This is one of the more tricky areas as depending on where the company wants to sequence to over time, it will make different decisions on how to handle payments. If the company only ever aspires to be SaaS or a light marketplace, it will probably not invest in its own 1st party payments products. But if it’s, say, a SaaS-like network on its way to being some sort of managed marketplace, it will not remove its payment infrastructure as it starts to offer light marketplace value props only to rebuild them when it shifts again to a managed model. Why do many of these models care about owning payments infrastructure? Well, the simple answer is they monetize it, but that’s not really it. Payments also allow the company to enforce policies that build trust in the marketplace. At Eventbrite for example, where tickets are typically purchased well ahead of fulfillment, some of the first primitive, but effective, fraud rules Gilad and his team put in place naturally relied on controlling when funds would be exchanged between demand and supply. Moreover, with additional control over payments, the company can offer more bank-like value propositions to customers in the future. Common forms of this are advancing payouts ahead of fulfillment, loans or a stored balance that can be used for purchases of goods or services.

Consumer Branding
SaaS companies that provide software to business have no relationship with the consumer of that business, and therefore, no branding to them. SaaS-like networks have a relationship with the consumer, but that consumer is not considered their customer. So branding is more minimal, and many of these companies allow white labeling of their software that can be embedded on their customers’ websites. Once a company is officially a marketplace, consumer branding takes prominence, and many of these models may not even allow white labeling as it would hurt awareness of the marketplace brand and the marketplace’s relationship with the demand side. Owning demand is one of the biggest predictors of marketplace success, so this is a big deal.

Customer Service
Customer service in SaaS businesses may take different forms. But it usually includes self-service components as well as some ability to get manual support. SaaS-like networks do the same, but tend to find the majority of customer service requests are from their customers’ customers, who they don’t feel responsible for. So they try to have minimal support there, and push that volume directly to the supplier. Even many marketplace models like Airbnb and Etsy try to push customer service directly to the supplier at scale because demand-side customer service requests are very costly. But since the marketplace owns the relationship with demand, it is tricky to pull off. A negative experience will be associated with the marketplace no matter what, like a bad rental on Airbnb or a bad ride on Uber. Casey certainly felt this at Grubhub.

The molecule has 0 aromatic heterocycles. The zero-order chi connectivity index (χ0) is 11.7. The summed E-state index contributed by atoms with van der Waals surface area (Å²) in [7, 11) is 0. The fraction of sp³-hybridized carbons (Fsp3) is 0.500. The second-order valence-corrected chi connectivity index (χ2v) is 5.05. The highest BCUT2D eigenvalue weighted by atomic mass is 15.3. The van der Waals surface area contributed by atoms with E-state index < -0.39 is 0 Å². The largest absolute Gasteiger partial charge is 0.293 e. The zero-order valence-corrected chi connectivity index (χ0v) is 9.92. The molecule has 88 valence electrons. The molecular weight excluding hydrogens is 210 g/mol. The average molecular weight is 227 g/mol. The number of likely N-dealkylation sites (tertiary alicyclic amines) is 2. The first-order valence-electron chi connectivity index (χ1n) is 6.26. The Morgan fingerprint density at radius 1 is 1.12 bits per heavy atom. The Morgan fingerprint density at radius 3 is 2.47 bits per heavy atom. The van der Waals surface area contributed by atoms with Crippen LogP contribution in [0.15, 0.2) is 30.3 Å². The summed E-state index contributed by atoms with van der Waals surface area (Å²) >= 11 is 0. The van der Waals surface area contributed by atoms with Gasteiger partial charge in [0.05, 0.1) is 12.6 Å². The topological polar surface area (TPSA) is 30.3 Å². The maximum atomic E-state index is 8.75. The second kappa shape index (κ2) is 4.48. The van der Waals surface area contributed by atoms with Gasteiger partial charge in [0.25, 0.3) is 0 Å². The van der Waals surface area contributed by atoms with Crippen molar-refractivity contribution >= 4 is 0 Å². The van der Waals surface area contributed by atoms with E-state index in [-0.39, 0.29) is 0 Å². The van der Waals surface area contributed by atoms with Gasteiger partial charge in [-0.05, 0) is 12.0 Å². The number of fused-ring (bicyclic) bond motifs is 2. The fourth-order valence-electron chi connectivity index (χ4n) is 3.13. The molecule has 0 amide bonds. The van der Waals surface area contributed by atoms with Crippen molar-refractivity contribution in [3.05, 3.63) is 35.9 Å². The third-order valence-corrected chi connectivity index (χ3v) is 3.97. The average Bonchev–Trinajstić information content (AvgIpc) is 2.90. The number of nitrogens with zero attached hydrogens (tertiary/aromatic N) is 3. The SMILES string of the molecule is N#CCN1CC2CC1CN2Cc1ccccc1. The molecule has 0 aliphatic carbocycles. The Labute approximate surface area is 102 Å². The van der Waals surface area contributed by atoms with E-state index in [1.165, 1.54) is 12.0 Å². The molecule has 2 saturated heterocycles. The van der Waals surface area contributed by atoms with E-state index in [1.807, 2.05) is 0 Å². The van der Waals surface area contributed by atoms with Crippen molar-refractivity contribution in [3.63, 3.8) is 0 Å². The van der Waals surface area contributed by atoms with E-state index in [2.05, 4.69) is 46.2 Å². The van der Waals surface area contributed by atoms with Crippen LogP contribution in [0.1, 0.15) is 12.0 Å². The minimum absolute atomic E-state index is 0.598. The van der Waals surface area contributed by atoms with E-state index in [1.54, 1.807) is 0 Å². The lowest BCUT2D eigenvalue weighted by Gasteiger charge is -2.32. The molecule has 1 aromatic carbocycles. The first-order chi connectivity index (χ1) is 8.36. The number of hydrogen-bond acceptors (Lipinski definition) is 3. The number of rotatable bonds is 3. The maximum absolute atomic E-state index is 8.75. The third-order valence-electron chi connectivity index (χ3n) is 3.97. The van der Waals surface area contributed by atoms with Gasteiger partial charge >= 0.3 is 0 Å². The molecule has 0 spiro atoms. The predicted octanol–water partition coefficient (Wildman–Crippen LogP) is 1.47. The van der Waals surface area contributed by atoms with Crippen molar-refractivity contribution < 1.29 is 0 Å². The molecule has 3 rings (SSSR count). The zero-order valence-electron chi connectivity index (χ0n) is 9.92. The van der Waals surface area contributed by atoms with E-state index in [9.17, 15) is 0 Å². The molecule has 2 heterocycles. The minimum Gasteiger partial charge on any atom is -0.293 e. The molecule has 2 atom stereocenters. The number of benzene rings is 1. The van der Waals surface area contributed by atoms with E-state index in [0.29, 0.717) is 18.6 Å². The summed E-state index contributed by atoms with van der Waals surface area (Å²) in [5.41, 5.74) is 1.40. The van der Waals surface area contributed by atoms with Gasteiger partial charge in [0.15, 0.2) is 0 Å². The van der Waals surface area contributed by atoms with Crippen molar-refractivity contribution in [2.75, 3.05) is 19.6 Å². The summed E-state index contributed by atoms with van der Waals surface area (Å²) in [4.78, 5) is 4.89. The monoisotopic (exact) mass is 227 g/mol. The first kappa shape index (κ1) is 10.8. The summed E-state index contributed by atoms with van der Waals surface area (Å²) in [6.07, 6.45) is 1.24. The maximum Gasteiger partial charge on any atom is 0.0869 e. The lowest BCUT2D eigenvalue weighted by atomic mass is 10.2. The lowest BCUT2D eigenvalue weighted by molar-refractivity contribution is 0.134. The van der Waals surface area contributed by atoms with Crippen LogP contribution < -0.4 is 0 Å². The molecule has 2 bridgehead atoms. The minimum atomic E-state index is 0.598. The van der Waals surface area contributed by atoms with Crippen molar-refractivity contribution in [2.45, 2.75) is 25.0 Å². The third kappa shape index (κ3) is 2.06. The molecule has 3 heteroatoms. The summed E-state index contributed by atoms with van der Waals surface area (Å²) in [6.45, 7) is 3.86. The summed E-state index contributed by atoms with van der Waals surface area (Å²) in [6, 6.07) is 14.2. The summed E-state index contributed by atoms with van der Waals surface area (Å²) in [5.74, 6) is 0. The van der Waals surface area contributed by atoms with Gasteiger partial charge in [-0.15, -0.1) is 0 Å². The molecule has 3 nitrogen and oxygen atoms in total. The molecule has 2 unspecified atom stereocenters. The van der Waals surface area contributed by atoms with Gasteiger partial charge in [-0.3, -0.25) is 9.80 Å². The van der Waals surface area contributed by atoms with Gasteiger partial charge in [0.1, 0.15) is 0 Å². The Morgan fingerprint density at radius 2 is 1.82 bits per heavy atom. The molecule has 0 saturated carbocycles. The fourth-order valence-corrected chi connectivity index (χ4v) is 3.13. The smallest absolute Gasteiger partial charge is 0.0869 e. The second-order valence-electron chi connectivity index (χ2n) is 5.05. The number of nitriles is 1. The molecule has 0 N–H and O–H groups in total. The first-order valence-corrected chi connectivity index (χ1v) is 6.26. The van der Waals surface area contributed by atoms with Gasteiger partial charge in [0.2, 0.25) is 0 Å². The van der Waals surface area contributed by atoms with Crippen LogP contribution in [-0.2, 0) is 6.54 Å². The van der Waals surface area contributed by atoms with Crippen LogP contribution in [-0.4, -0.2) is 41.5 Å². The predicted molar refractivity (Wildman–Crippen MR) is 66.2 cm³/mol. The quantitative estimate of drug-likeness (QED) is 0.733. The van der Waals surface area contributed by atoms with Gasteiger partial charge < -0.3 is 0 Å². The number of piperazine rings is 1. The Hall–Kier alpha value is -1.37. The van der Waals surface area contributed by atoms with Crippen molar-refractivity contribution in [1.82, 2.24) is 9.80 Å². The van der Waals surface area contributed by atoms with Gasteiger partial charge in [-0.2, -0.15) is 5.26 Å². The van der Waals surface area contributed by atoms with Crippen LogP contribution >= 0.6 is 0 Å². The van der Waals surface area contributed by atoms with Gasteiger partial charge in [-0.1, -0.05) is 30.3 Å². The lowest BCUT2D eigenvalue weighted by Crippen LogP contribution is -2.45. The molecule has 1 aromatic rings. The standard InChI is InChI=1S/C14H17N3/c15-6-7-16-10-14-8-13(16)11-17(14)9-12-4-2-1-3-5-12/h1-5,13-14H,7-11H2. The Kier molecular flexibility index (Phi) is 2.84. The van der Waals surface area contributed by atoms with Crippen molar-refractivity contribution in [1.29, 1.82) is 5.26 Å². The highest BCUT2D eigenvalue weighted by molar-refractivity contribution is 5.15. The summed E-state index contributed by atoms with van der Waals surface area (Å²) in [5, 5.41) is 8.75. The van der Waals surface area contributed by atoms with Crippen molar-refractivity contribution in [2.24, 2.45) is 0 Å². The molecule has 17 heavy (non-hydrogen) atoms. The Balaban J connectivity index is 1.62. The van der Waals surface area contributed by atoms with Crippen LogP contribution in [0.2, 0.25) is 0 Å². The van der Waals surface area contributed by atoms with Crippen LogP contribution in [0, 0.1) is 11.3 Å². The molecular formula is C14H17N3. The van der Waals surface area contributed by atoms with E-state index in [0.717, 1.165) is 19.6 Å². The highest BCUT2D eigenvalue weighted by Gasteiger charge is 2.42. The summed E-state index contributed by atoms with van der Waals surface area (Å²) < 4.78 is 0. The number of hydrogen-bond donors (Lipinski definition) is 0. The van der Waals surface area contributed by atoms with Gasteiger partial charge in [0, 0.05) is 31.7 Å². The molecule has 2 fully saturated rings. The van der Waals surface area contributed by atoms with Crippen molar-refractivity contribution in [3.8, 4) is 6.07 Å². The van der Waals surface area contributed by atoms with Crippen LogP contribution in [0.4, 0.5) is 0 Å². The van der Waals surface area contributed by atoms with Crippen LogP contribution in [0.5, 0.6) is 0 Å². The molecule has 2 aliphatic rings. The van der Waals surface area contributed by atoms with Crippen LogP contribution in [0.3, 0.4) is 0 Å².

Trust and Quality
SaaS models and even light marketplaces are more of a “free for all.” The consumer risks transacting with a poor supplier, and the company doesn’t guarantee the transaction. We’ve all had sketchy experiences on CraigsList, but we don’t expect them to step in and fix it for us. Once a company moves to a managed model, there is an expectation that the marketplace tells customers who is safe to transact with and gives a lot of detail as to what to expect. The marketplace should fire people on both the supply side and the demand side who cannot be trusted to create a quality transaction. Even early on, when Casey was at Grubhub, they fired restaurants who gave poor service, for example. Uber riders and drivers with low enough ratings will no longer be allowed to use the product as another example.

Refund Policy
This is another tricky one. SaaS-like models see the supplier as their customer and let the suppliers create their own refund policies. This creates confusion for consumers who don’t understand why they would get a different level of support from the company, based on which supplier they chose. Light marketplaces are usually caveat emptor. Managed marketplaces, because they care about owning the demand, usually have very demand-side friendly refund policies and enforce a standard that supply must comply with to continue transacting on the marketplace. Heavily managed marketplaces usually have demand-side guarantees.

Fees